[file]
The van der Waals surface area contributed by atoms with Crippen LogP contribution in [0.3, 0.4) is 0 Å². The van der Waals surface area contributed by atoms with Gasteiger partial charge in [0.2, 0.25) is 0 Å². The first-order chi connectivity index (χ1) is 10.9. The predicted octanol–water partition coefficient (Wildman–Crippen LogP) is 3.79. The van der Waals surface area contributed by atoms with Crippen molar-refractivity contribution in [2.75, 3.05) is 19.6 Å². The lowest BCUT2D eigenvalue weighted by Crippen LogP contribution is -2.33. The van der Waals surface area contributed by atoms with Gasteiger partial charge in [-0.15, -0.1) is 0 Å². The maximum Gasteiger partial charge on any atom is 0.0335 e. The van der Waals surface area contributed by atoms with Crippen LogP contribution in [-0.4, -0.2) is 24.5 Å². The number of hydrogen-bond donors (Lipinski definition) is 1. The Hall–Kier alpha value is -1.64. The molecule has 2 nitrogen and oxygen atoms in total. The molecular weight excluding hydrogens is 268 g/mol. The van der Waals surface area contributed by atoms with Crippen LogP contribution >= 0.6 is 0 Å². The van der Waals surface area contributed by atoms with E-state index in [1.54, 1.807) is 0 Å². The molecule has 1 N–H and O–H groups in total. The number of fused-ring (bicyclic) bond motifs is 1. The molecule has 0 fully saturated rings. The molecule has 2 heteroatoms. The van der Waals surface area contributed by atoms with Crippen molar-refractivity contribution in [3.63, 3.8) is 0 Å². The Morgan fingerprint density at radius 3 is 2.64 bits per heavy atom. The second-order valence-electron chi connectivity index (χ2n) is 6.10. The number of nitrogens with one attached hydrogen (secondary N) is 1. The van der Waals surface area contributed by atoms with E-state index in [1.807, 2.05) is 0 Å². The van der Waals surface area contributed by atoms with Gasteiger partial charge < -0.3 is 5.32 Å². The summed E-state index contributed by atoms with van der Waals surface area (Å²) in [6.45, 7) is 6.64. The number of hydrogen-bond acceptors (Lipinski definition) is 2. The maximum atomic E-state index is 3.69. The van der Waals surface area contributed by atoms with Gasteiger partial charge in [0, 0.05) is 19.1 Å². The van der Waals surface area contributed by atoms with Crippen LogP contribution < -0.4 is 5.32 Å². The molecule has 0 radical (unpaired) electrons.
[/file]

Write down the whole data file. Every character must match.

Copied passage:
The van der Waals surface area contributed by atoms with Crippen LogP contribution in [0.3, 0.4) is 0 Å². The van der Waals surface area contributed by atoms with Gasteiger partial charge in [0.2, 0.25) is 0 Å². The first-order chi connectivity index (χ1) is 10.9. The predicted octanol–water partition coefficient (Wildman–Crippen LogP) is 3.79. The van der Waals surface area contributed by atoms with Crippen molar-refractivity contribution in [2.75, 3.05) is 19.6 Å². The lowest BCUT2D eigenvalue weighted by Crippen LogP contribution is -2.33. The van der Waals surface area contributed by atoms with Gasteiger partial charge in [-0.15, -0.1) is 0 Å². The maximum Gasteiger partial charge on any atom is 0.0335 e. The van der Waals surface area contributed by atoms with Crippen LogP contribution in [-0.4, -0.2) is 24.5 Å². The number of hydrogen-bond donors (Lipinski definition) is 1. The Hall–Kier alpha value is -1.64. The molecule has 2 nitrogen and oxygen atoms in total. The molecular weight excluding hydrogens is 268 g/mol. The van der Waals surface area contributed by atoms with Crippen LogP contribution >= 0.6 is 0 Å². The van der Waals surface area contributed by atoms with E-state index in [1.54, 1.807) is 0 Å². The molecule has 1 N–H and O–H groups in total. The number of fused-ring (bicyclic) bond motifs is 1. The molecule has 0 fully saturated rings. The molecule has 2 heteroatoms. The van der Waals surface area contributed by atoms with Crippen molar-refractivity contribution in [3.63, 3.8) is 0 Å². The Morgan fingerprint density at radius 3 is 2.64 bits per heavy atom. The second-order valence-electron chi connectivity index (χ2n) is 6.10. The number of nitrogens with one attached hydrogen (secondary N) is 1. The van der Waals surface area contributed by atoms with E-state index in [1.807, 2.05) is 0 Å². The van der Waals surface area contributed by atoms with Gasteiger partial charge < -0.3 is 5.32 Å². The summed E-state index contributed by atoms with van der Waals surface area (Å²) in [6.45, 7) is 6.64. The number of hydrogen-bond acceptors (Lipinski definition) is 2. The maximum atomic E-state index is 3.69. The van der Waals surface area contributed by atoms with Gasteiger partial charge in [0, 0.05) is 19.1 Å². The van der Waals surface area contributed by atoms with Crippen LogP contribution < -0.4 is 5.32 Å². The molecule has 0 radical (unpaired) electrons.